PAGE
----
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New communities debate leads to heated exchange at City Hall

Last Updated Oct 20, 2020 at 7:19 am MST

CALGARY (660 NEWS) – A discussion on whether to add 11 new communities in Calgary resulted in a heated exchange at City Hall.

On Monday council heard arguments for and against building the communities which would add an extra $23 million in annual costs.

At one point Ward 2 Councillor Joe Magliocca said that developers were leaving to build in other cities like Edmonton because it takes forever to get a permit in Calgary.

Mayor Naheed Nenshi disagreed with those comments saying developers always say that when things don’t go their way and that none have left Calgary.

Magliocca then asked the Mayor to speak with the developers themselves which led to this response.

“I’ve talked to them all Councillor Magliocca, I don’t go out for lunch or drinks with them, but I do talk to them all.”

The remark was in reference to the expense scandal currently shadowing Magliocca who inappropriately expensed thousands of dollars to taxpayers, including false work-related meals and flight upgrades.

RELATED: Magliocca ordered to repay more expenses, asks for same standard for council

Magliocca was upset by the comment and demanded Nenshi apologize.

The mayor said he’s sorry if his comments offended Magliocca.

Council heard a report regarding the new communities with City Administration recommending council not approve them at this time.

Administration wants developers to reapply following the next budget cycle in 2023.

The recommendation is based on a review of growth factors such as market demand, financial impact as well as development and transportation plans.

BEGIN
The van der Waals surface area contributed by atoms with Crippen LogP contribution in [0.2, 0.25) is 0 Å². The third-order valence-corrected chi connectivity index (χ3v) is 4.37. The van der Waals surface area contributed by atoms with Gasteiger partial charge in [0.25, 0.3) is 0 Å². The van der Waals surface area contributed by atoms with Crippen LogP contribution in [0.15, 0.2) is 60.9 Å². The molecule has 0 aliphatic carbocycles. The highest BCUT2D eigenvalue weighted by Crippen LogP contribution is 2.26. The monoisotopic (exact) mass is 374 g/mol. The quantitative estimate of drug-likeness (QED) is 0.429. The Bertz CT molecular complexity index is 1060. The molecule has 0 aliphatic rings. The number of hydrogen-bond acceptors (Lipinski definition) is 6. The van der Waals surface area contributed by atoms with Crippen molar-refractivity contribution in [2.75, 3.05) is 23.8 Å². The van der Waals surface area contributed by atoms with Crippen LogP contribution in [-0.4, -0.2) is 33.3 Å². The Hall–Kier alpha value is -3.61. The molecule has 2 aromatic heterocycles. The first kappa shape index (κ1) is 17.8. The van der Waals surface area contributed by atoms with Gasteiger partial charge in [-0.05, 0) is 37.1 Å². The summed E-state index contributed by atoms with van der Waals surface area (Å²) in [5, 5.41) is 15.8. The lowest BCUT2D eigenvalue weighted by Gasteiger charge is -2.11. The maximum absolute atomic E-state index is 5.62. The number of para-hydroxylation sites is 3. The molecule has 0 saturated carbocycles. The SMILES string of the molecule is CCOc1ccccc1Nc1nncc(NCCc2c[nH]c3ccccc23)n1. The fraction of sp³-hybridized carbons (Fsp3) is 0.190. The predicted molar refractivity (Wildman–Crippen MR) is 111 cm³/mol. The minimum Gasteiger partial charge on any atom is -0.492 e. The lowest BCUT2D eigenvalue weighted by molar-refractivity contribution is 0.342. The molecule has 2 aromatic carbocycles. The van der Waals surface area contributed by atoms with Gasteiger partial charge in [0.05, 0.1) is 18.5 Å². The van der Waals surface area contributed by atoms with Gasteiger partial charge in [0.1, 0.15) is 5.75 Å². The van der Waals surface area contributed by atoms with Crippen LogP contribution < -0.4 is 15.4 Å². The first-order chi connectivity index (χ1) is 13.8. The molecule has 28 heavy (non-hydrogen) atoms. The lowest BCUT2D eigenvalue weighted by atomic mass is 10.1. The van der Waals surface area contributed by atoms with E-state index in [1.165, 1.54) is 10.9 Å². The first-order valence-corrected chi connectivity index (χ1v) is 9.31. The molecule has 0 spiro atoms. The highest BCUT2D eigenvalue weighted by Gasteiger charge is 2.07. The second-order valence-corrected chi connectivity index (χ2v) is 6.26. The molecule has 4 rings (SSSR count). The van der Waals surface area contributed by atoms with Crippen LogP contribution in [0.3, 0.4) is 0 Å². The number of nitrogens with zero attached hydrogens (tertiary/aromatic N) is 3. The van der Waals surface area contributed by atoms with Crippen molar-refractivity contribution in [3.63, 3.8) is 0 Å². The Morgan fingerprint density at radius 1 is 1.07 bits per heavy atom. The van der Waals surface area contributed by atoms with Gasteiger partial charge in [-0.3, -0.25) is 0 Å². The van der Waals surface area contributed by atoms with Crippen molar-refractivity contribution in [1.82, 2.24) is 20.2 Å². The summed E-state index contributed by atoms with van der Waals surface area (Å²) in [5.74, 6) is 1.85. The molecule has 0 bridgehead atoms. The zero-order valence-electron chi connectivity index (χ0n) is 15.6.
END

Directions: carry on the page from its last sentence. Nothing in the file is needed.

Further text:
The 11 communities would cover 1,080 hectares and could house around 56,000 people.

“All administration is saying is not never just hold on, let the market catch up to what we approved to years ago and we will consider you. To me, that seems like an eminently reasonable thing to say,” said Nenshi.

According to the report, six of the communities did not meet the no capital cost criteria for the city. The report also noting the city may not have the revenue to invest in the infrastructure and services when needed.

“As the city gets bigger and our budget gets smaller we get thinner and thinner. we need to make sure we have the tools to do our work,” said Matt Osborne with the Calgary Firefighters Association.

WATCH: Sprawling development a concern to Firefighters Association


Even if developers get the green light, that doesn’t mean shovels hit the ground this year.

In 2018, 14 communities were approved by council, against city administration’s recommendations, and many are still sitting empty.


With files from Jackie Perez, CityNews